Asked about all the fuss, Loeffel, who represents Cordova on the commission, explained things this way: "We got a call from someone who called herself as a bi- racial lesbian. I think she was thinking, 'Let's throw a little race in there. too.'"
During her radio program the commissioner, who describes herself as a conservative Christian, alluded to an Associated Press story about Christians, Jews, and Muslims joining together to prevent a proposed gay pride festival in Israel. She commented on the article saying, "We've finally found one issue that they [the three faiths] can all agree on."
According to Loeffel her producer said, off-mike, "Let them [the gays] have the festival and you can stone them all at once." Loeffel says she repeated his line on the air for her listeners but followed it up saying, "But we can't do that. The Bible says Let he who is without sin cast the first stone. "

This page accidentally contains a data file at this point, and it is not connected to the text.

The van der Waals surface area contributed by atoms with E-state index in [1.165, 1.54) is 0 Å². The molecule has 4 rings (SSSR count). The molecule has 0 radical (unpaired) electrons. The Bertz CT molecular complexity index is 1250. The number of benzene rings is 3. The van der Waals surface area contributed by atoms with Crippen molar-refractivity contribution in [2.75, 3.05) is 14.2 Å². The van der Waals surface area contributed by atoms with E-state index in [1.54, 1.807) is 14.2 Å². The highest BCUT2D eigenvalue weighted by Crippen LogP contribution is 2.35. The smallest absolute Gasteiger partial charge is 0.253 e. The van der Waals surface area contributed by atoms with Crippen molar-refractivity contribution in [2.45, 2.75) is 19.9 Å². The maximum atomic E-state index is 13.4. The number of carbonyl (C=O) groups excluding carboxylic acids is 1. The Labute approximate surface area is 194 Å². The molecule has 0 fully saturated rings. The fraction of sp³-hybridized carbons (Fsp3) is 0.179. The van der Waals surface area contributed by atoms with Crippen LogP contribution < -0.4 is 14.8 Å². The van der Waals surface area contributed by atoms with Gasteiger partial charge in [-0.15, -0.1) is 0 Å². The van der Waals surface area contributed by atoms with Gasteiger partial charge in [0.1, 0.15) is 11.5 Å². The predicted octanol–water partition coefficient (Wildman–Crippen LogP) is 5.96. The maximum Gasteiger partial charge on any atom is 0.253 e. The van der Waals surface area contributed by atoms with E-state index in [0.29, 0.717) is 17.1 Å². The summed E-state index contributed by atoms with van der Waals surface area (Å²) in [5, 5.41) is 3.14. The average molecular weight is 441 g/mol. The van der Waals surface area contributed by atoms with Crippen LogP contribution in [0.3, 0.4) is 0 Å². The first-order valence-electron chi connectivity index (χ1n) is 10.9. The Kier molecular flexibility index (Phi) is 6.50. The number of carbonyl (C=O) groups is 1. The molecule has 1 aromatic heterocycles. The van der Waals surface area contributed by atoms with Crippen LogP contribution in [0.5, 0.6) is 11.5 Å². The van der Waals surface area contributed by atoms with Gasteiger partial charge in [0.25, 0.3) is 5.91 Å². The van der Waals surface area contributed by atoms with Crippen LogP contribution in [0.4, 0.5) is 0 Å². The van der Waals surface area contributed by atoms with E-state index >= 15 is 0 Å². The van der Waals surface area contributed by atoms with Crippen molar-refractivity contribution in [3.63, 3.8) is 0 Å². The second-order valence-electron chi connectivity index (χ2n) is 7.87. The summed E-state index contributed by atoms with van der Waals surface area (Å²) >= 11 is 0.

In a subsequent interview she made a point of adding, "And I'm not about to pick up the first stone."
Loeffel explains that the producers comments reminded her of a story often told about and by the late Ed McAteer, founder of the Religious Roundtable -- a story which she repeated on the air: "He [McAteer] was crossing the street in D.C. with this man from the Middle East, and there were two transvestites crossing the street at the same time. So he [McAteer] asked, 'what would you do to those people in your country?, and the other man said, 'We would stone them.'"
The commissioner says she once again followed up with the caveat: 'But we can't do that because Jesus teaches let he who is without sin..." And so forth.
Loeffel says that she would never advocate harming gays and that she is concerned enough to have consulted with a gay constituent to make sure her broadcast would not be misunderstood in the GLBT (Gay-Lesbian-Bi-Transsexual) community.